Our Lady of Perpetual Help Parish in union with the Roman Catholic Church chooses to be an evangelizing people.  We desire that our faith radiate the love of Jesus by the way we think, speak, and act.  We strive to share our enthusiasm for the Gospel by becoming a welcoming, forgiving and reconciling community.  We strive to live the Gospel values that transform our families, our neighborhoods and our whole society.


Parish History

1889-2006

THE FIRST CHURCH       1889-1890

Upon arriving in the Goodland area in the spring of 1889, newcomers found only six Catholic families in the area. The needs of the Catholic families were attended periodically by visiting priests who would arrive on special occasions, and have Mass in a soddie. 

No church as such existed at that time, and unsubstantiated reports have it that first celebration of Mass in Sherman County was in a "soddie" where altars were crudely constructed affairs, and planks substituted as pews.

The persistence of the Catholic families prevailed. On October 11, 1889, the site of the first Catholic Church in Sherman County was obtained two and one-half miles east of Kanorado, Kansas [Wisbaum settlement], with Father A.P. Heimann as the first missionary priest on a regular basis.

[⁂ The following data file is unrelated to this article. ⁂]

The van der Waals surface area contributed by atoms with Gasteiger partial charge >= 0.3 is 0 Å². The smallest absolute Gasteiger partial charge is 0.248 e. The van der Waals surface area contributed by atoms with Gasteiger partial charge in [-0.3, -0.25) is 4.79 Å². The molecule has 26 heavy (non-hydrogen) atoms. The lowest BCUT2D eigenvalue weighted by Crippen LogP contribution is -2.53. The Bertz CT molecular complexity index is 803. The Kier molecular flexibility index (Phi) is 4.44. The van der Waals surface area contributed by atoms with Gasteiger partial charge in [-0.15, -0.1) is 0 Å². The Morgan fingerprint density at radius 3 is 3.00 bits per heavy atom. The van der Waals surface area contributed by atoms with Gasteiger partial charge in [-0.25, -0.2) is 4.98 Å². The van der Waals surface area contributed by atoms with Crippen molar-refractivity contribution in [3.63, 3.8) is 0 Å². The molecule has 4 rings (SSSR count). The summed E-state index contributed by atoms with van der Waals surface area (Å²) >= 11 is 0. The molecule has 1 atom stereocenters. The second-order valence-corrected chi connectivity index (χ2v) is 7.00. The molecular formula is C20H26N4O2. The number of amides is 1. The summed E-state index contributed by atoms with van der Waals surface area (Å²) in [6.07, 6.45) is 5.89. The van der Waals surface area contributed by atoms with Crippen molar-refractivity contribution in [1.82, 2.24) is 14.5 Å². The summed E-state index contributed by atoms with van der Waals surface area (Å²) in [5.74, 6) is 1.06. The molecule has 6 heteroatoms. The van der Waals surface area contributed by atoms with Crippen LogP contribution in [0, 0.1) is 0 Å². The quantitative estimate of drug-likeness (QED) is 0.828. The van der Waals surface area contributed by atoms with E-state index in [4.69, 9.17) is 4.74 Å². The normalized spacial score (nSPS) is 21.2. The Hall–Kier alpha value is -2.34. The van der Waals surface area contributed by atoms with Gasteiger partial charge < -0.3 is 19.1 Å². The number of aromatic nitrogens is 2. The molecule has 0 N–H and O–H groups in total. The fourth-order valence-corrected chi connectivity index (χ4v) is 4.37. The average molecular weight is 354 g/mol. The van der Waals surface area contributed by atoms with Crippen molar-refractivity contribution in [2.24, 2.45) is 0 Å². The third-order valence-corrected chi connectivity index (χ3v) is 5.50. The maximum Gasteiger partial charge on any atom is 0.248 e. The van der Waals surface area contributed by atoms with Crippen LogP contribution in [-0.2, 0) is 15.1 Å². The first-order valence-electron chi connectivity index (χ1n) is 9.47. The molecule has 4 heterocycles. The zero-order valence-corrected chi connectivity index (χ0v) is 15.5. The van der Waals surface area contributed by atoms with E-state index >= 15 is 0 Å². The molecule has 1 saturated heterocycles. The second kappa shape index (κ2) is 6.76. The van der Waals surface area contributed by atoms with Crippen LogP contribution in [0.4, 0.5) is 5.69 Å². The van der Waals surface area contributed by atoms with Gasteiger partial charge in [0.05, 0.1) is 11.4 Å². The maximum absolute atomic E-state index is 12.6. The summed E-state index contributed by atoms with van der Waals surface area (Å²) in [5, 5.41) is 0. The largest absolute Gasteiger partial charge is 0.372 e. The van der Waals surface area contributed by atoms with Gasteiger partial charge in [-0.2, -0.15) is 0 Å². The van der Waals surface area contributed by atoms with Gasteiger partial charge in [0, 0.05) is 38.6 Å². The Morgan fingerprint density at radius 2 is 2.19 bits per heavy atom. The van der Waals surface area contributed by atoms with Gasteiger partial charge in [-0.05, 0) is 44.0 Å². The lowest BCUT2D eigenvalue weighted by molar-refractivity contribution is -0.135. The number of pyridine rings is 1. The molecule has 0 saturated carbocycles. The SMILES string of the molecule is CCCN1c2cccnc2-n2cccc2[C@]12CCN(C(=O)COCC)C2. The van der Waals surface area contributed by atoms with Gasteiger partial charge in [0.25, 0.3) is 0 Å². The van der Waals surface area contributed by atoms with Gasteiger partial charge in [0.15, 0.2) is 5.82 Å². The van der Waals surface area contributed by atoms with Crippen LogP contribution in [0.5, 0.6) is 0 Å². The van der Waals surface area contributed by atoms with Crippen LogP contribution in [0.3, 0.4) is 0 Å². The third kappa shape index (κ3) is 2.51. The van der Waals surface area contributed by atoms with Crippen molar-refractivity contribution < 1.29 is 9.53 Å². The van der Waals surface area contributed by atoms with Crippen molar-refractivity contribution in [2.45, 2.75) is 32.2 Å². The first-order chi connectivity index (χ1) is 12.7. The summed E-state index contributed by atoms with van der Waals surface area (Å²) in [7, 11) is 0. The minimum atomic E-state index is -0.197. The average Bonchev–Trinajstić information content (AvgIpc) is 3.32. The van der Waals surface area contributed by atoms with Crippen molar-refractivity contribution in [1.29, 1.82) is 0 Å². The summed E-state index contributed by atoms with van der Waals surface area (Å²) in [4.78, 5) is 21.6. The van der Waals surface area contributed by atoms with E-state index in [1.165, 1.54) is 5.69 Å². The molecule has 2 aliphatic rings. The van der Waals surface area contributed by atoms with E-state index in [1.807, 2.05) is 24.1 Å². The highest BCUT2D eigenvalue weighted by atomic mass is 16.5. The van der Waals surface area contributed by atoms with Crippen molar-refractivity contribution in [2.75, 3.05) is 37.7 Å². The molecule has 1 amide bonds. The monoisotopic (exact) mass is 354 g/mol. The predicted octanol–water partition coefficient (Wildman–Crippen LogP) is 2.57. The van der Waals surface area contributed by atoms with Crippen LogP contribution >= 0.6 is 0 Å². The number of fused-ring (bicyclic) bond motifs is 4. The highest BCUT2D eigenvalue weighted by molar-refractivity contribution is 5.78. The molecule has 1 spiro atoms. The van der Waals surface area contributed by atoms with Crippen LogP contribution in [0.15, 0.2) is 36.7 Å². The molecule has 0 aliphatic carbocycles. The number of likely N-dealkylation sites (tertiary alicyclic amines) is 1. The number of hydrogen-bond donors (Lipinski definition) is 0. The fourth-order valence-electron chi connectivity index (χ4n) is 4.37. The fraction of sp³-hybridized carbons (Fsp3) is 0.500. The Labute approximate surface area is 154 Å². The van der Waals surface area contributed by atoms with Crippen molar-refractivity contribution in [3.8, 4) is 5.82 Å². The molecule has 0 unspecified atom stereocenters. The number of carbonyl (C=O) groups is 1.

After only one Mass was celebrated, this structure was destroyed by a strong wind. The beautiful high altar as carried one hundred feet, stood erect, and though surrounded by splintered lumber, had not even a scratch on it. A large white cross, located approximately 2 1/2 miles east of Kanorado and just south of Highway 24, still marks the location of this church.


THE SECOND CHURCH 1890-1902

Mr. J.W. Beahm donated all of block 32 to the City of Goodland to be used for church purposes. In the spring of 1890 a contract for a new church east of the Courthouse in Goodland was let to a man named LaPlanta, a French Catholic from Oberlin, Kansas. He completed the work on the little brick church in the fall that year. At this time there were 14 Catholic families in Goodland.  This brick church served the needs of Catholics until 1902.  The brick church was located between 5th & 6th streets and between College & Arcade Streets.

At this time the church was named Our Lady of Suffrage [for Poor Souls].  Because this name was unfamiliar to parishioners, it was changed to Our Lady of Perpetual Help.  The records for baptism, matrimony, confirmation, death and burial, and first communion records began about 1889 and are now preserved in the parish archives.


THE THIRD CHURCH     1902-1926